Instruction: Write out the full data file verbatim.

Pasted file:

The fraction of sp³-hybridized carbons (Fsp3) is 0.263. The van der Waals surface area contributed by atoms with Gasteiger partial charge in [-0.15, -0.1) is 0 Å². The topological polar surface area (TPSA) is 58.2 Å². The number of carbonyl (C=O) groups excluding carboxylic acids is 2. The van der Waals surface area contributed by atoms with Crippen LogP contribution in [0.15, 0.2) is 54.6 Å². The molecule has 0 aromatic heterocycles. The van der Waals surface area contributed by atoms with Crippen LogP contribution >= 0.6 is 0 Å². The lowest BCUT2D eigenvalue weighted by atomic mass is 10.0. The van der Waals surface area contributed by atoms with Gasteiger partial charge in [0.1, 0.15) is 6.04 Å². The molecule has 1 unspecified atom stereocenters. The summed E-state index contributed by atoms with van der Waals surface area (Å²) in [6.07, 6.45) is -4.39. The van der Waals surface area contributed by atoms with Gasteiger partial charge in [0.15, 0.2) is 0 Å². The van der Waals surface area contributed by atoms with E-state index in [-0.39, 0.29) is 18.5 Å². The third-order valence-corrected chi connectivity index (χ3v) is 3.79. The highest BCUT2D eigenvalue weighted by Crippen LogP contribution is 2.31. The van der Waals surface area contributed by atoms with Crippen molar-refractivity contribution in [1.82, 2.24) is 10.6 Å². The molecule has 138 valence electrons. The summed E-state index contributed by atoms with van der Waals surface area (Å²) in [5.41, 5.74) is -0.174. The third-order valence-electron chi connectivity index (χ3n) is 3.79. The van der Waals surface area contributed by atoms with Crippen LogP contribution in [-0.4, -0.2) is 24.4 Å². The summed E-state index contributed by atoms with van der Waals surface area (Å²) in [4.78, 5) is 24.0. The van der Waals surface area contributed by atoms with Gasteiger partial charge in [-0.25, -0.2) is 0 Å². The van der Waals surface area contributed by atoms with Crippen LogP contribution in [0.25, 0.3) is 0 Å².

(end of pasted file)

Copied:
The fraction of sp³-hybridized carbons (Fsp3) is 0.263. The van der Waals surface area contributed by atoms with Gasteiger partial charge in [-0.15, -0.1) is 0 Å². The topological polar surface area (TPSA) is 58.2 Å². The number of carbonyl (C=O) groups excluding carboxylic acids is 2. The van der Waals surface area contributed by atoms with Crippen LogP contribution in [0.15, 0.2) is 54.6 Å². The molecule has 0 aromatic heterocycles. The van der Waals surface area contributed by atoms with Crippen LogP contribution >= 0.6 is 0 Å². The lowest BCUT2D eigenvalue weighted by atomic mass is 10.0. The van der Waals surface area contributed by atoms with Gasteiger partial charge in [0.1, 0.15) is 6.04 Å². The molecule has 1 unspecified atom stereocenters. The summed E-state index contributed by atoms with van der Waals surface area (Å²) in [6.07, 6.45) is -4.39. The van der Waals surface area contributed by atoms with Gasteiger partial charge in [0.15, 0.2) is 0 Å². The van der Waals surface area contributed by atoms with E-state index in [-0.39, 0.29) is 18.5 Å². The third-order valence-corrected chi connectivity index (χ3v) is 3.79. The highest BCUT2D eigenvalue weighted by Crippen LogP contribution is 2.31. The van der Waals surface area contributed by atoms with Crippen molar-refractivity contribution in [1.82, 2.24) is 10.6 Å². The molecule has 138 valence electrons. The summed E-state index contributed by atoms with van der Waals surface area (Å²) in [5.41, 5.74) is -0.174. The third-order valence-electron chi connectivity index (χ3n) is 3.79. The van der Waals surface area contributed by atoms with Crippen LogP contribution in [-0.4, -0.2) is 24.4 Å². The summed E-state index contributed by atoms with van der Waals surface area (Å²) in [4.78, 5) is 24.0. The van der Waals surface area contributed by atoms with Gasteiger partial charge in [-0.25, -0.2) is 0 Å². The van der Waals surface area contributed by atoms with Crippen LogP contribution in [0.25, 0.3) is 0 Å².